Barts NHS Trust workers striking for decent pay Photo: Paul Mattsson
Barts NHS Trust workers striking for decent pay Photo: Paul Mattsson

Demonstrate on 18 June

Join the socialist fightback

Heather Rawling, Leicester Socialist Party

Work longer hours. Get a better-paid job.

That is government minister Rachel Maclean’s suggestion for how to cope with prices rising at a 40-year high of 11.1% in April. She’s an ex-banker whose business makes £1 million profit per year!

It’s her government that stood by while P&O bosses broke the law and brutally sacked their workforce to drive down wages to starvation levels.

I’m sick of being told how to cope: ‘wear warmer clothes’, ‘turn the heating down’, ‘buy cheaper brands’. We’ve been doing all that for years!

Many already work long hours, holding down two or three jobs to put food on the table and pay bills. But working longer hours is not an option for everyone. Cuts to public services have forced people, mainly women, to give up work to care for sick and elderly relatives. Affordable childcare is non-existent so returning to work after maternity leave is almost impossible without the help of friends and relatives.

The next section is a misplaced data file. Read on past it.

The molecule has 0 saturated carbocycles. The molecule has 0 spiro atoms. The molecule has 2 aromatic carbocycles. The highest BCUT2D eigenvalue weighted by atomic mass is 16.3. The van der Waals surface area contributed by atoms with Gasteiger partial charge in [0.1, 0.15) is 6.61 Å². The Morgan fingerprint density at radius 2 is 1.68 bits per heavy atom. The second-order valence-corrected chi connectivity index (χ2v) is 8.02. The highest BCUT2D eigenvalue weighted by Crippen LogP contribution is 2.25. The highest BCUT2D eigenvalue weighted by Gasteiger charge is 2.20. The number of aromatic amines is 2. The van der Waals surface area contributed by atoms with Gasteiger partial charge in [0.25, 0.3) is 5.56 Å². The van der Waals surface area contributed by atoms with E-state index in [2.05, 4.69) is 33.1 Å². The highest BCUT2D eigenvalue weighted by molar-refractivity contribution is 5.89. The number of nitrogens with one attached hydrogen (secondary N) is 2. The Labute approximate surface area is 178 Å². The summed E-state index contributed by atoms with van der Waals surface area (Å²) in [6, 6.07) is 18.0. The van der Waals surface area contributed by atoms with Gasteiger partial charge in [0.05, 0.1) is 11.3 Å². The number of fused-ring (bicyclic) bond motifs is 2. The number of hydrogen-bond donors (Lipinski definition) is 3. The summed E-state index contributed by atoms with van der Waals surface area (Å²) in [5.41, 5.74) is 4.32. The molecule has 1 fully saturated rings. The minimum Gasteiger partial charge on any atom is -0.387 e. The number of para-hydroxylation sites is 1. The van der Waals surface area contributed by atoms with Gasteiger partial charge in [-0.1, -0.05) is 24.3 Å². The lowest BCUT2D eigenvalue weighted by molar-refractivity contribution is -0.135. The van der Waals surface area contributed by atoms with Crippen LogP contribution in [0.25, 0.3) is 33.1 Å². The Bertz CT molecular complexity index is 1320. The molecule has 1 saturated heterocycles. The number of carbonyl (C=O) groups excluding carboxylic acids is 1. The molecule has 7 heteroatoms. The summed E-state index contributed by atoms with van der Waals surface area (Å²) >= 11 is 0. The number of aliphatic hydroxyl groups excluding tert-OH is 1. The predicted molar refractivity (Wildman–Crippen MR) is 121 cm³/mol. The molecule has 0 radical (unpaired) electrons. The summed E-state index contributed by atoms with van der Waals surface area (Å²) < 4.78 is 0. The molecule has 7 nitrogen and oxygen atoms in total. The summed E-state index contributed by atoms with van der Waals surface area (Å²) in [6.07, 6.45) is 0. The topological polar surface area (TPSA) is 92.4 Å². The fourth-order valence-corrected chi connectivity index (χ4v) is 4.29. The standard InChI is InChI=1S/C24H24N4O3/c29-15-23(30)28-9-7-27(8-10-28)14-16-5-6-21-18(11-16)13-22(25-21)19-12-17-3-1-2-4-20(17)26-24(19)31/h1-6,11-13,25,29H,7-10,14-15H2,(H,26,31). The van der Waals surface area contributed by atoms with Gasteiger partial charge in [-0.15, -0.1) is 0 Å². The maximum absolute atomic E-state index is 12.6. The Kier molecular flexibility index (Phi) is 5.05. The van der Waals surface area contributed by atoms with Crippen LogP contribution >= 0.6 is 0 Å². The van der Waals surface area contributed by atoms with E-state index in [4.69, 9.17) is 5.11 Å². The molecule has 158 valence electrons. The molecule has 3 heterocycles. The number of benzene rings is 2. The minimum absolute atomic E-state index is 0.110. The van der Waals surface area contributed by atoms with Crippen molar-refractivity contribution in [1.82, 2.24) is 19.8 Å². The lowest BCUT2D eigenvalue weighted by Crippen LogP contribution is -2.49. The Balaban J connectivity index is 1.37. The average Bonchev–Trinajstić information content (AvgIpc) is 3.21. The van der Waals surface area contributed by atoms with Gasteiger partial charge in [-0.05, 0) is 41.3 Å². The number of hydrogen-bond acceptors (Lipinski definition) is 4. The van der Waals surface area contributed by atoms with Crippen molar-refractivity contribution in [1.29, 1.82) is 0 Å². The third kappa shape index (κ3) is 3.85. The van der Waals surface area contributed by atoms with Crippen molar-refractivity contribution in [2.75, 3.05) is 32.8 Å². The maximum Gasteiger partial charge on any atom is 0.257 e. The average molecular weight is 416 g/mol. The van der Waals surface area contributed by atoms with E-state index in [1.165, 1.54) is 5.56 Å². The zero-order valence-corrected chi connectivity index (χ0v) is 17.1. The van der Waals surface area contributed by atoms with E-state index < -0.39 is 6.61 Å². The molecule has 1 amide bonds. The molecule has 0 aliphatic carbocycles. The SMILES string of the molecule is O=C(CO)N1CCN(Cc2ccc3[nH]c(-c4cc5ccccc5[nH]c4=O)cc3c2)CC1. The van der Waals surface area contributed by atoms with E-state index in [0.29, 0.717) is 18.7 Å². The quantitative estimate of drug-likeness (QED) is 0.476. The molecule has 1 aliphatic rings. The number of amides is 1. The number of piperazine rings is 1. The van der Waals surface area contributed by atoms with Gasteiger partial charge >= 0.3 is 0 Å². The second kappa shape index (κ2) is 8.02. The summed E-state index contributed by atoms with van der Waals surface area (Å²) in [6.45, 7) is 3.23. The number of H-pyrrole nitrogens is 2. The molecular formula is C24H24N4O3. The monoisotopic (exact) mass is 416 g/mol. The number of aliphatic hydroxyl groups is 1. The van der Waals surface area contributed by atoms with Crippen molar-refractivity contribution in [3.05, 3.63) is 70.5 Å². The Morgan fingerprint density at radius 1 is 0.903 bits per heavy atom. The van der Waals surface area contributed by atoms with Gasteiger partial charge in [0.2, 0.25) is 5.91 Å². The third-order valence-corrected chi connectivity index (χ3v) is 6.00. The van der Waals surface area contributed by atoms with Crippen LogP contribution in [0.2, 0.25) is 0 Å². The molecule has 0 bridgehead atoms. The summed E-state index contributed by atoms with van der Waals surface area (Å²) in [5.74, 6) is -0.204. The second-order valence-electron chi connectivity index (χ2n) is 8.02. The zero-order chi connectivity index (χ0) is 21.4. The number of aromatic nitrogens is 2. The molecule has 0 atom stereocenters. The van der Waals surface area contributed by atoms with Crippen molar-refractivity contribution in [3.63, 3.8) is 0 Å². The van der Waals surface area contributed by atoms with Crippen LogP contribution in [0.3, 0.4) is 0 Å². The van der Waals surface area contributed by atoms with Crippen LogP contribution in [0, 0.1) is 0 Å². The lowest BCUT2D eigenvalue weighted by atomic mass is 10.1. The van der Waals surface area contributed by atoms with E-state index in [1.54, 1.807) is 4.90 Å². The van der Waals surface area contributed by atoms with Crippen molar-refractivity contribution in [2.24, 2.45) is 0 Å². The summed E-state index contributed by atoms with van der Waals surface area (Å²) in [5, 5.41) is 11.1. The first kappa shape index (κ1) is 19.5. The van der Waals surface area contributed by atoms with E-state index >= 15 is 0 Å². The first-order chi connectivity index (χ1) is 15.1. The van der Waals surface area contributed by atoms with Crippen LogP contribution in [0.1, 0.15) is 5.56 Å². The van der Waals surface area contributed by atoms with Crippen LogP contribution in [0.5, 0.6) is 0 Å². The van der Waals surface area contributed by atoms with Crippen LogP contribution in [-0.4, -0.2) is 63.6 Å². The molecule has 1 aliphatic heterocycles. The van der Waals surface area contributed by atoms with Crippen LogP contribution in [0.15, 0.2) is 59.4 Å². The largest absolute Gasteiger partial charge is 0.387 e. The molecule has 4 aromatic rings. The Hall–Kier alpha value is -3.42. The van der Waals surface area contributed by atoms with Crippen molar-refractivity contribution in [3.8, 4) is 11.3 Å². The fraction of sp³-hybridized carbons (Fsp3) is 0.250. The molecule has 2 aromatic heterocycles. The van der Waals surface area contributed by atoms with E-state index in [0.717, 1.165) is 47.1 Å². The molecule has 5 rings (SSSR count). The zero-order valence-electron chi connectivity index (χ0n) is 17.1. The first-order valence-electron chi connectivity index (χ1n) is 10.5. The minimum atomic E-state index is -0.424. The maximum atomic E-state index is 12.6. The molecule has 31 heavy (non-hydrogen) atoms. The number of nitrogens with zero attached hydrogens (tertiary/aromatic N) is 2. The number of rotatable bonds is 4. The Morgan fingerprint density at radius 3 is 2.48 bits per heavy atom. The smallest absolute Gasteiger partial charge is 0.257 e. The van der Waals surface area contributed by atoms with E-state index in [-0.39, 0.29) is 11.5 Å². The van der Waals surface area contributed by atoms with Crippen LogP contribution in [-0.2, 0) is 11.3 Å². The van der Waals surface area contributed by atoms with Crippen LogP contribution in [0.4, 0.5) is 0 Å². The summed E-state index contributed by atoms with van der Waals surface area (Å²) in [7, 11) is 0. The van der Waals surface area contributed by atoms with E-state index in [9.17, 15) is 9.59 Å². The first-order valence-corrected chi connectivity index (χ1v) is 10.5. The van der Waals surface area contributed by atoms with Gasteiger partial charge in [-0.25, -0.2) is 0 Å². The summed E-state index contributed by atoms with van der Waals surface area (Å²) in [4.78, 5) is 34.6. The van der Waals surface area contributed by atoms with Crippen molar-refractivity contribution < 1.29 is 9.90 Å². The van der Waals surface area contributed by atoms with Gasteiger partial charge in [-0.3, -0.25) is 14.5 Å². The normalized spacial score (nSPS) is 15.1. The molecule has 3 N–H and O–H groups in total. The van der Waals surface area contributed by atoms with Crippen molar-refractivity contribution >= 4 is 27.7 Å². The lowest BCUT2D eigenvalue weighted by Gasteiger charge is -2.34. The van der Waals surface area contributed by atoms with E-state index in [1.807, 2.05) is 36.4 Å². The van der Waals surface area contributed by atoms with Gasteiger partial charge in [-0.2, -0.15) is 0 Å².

Anyway, why should we work longer hours for poverty pay? Big business bosses are cashing in bumper profits, including energy companies and supermarkets – the same ones responsible for our rocketing energy and food bills!

1.5 million households will struggle to pay for energy and food in 2022. That’s a polite way of saying 1.5 million households will be cold and go hungry. Millions more will see their living standards get worse.

The Tories want to blame the poor for being poor. But we are poor because the bosses steal the wealth that we create.

There are over six million trade union members in Britain. Many are already taking on their bosses and voting on whether to strike to demand a pay rise – on the trains, in Royal Mail, in universities, and more.

The Trades Union Congress (TUC), which brings together the trade unions in England and Wales, is organising a national demonstration in London on 18 June to say: ‘Enough is enough’.

If it is properly built for, if the TUC makes sure that every workplace receives leaflets and subsidised transport is organised, the June demo could be a huge show of strength in numbers.

But to really start to show the strength of workers, the TUC should use the demonstration as a step towards coordinating strikes for a pay rise.

United trade union action, and a mass working-class political force that fights for a socialist alternative, is what is needed to take on and end the cost-of-living crisis.